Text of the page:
Judging books by their covers gets even trickier with stock images and stock covers. Browse certain genres in the Amazon store and you’ll find the same images cropping up on cover after cover. Like The Woman with the Birdcage.
Lorraine Molina’s image of a woman in period costume, with or without a birdcage is now a publishing meme. Recoloured, cut-out, superimposed and manipulated for so many covers in over a decade, Birdcage Lady is almost famous. The collage on the right shows only ten repeat uses. There are more. Many more.
You will also find The Shadowy Man by the Fence on a dozen covers at last count. Think of the romantic possibilities if those two should meet. Except, as they stare wistfully into the middle distance, they never will.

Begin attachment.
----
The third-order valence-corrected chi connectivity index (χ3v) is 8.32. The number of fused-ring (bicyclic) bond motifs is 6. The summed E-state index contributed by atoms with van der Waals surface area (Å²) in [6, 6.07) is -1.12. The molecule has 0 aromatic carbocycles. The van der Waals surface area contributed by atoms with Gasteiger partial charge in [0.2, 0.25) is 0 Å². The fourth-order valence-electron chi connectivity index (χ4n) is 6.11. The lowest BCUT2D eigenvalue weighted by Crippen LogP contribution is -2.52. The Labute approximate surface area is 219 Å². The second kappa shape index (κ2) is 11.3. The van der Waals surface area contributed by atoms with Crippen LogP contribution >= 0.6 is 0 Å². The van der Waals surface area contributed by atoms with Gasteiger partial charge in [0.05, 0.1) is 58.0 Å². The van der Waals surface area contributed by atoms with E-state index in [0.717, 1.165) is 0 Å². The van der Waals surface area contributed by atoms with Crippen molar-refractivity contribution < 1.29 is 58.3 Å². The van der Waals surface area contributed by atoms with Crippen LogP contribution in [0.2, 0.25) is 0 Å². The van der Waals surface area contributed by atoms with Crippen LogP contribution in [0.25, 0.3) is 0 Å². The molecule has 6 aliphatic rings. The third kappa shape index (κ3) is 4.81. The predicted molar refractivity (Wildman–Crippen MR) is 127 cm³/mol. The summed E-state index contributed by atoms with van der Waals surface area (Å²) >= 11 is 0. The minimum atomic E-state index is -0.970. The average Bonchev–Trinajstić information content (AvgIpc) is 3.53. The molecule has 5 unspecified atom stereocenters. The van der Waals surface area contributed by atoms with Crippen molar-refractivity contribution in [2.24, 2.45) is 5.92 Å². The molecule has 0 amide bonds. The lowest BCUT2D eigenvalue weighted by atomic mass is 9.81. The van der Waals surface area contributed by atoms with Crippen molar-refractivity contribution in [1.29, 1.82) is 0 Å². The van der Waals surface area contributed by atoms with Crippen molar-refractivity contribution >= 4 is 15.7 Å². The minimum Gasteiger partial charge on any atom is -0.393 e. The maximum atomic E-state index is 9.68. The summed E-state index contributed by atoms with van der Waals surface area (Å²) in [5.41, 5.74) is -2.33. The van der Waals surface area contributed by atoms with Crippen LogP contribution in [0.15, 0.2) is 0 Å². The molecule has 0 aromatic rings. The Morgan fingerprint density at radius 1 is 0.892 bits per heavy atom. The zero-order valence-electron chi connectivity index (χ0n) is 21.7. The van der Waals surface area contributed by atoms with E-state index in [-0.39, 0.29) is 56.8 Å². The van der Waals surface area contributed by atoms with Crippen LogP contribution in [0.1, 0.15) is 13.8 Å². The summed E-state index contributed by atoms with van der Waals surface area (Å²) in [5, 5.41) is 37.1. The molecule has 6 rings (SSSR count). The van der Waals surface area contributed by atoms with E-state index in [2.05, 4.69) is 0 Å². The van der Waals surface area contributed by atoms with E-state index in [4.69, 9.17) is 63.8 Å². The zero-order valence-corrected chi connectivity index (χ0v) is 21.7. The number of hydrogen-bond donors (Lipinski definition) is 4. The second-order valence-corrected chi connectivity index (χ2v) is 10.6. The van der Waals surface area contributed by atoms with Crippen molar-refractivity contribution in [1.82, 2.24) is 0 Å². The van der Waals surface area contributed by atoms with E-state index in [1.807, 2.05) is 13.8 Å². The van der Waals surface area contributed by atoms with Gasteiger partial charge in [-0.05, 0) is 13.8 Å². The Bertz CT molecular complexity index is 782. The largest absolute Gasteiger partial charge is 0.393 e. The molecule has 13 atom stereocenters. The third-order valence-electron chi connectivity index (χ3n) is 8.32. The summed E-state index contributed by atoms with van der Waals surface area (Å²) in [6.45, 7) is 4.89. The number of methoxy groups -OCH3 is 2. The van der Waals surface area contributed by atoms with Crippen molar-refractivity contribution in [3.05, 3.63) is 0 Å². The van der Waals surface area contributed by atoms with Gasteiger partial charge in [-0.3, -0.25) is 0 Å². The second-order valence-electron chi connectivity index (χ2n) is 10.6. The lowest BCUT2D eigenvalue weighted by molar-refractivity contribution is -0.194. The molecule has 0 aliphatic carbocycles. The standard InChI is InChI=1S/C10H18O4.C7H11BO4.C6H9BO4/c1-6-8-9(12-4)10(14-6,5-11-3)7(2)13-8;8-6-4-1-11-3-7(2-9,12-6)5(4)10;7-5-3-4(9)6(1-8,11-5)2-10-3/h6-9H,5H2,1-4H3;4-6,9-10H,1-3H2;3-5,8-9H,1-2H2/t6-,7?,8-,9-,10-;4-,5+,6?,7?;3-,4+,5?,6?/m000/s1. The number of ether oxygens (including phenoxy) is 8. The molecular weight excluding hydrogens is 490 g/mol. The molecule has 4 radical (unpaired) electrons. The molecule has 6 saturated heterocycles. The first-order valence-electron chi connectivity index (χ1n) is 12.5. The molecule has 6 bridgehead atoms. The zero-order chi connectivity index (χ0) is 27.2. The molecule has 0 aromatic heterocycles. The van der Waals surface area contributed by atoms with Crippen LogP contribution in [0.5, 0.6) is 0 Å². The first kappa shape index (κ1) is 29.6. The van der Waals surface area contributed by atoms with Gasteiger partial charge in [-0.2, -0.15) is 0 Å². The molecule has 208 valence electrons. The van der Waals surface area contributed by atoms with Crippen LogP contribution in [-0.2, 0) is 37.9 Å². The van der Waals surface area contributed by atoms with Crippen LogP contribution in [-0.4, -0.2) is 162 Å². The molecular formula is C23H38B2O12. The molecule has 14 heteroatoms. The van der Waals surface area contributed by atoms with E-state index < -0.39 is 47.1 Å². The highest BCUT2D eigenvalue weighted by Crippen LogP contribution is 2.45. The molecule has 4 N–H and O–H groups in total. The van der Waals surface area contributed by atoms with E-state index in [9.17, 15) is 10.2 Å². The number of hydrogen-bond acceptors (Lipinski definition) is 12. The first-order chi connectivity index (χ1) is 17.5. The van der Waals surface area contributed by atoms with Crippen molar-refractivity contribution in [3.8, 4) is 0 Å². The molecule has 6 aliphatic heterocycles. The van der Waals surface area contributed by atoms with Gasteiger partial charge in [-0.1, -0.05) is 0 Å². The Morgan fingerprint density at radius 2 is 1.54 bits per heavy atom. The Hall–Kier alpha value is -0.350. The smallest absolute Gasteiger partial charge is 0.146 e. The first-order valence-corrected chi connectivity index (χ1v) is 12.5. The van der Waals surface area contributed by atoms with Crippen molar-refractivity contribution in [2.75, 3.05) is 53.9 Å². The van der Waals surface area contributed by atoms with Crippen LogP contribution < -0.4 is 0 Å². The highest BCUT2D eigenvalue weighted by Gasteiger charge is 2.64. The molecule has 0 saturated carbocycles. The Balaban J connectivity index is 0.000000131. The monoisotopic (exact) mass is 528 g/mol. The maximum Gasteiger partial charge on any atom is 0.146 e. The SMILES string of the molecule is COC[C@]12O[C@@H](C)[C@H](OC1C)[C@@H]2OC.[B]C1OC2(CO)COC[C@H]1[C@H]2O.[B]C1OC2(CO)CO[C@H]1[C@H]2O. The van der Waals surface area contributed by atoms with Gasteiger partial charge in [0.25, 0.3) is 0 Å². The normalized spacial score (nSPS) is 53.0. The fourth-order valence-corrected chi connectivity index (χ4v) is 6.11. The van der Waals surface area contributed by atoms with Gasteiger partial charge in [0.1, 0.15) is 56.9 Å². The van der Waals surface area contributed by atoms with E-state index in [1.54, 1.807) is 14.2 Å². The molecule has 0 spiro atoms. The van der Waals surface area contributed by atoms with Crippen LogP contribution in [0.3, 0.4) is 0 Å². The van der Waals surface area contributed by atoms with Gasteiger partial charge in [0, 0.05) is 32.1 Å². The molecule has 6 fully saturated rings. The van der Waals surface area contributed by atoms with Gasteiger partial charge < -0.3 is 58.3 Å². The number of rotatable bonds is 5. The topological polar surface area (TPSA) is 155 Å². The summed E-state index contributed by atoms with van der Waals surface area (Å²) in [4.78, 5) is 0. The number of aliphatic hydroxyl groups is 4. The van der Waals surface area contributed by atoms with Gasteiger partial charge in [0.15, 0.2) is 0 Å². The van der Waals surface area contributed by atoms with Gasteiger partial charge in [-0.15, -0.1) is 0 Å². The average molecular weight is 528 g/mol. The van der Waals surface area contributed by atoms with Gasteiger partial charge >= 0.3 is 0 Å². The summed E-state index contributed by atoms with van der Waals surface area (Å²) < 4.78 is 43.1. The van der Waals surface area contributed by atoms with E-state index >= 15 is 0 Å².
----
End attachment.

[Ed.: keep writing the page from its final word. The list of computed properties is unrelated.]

There’s a bus-load of Thoughtful Women Looking Down From Bridges reworked on multiple covers. Don’t forget the various Women Looking Out to Sea. A casual search in genre fiction will fetch up dozens of covers featuring both.
Unoriginal? Certainly. Deliberate? Frequently.
The Value of Stock Image and Stock Covers
This is evidence of how affordable and convenient the stock libraries have become. Stock images are a huge short-cut for indie authors and presses. These kinds of covers sell books. Why? Because genre books demand genre covers to both fit into their Amazon category and help them stand out. They guide casual buyers toward books that fit their expectations.
While literary fiction often plays on quirky and strikingly ‘designer’ covers, mass-market and genre authors look to cover images to evoke certain reactions in buyers. The approach is not without risk. Should authors go with the familiar and slide into cliche, or aim for originality and maybe miss the target buyer?
Never judge a book by its’ cover? We all judge books by their covers. RC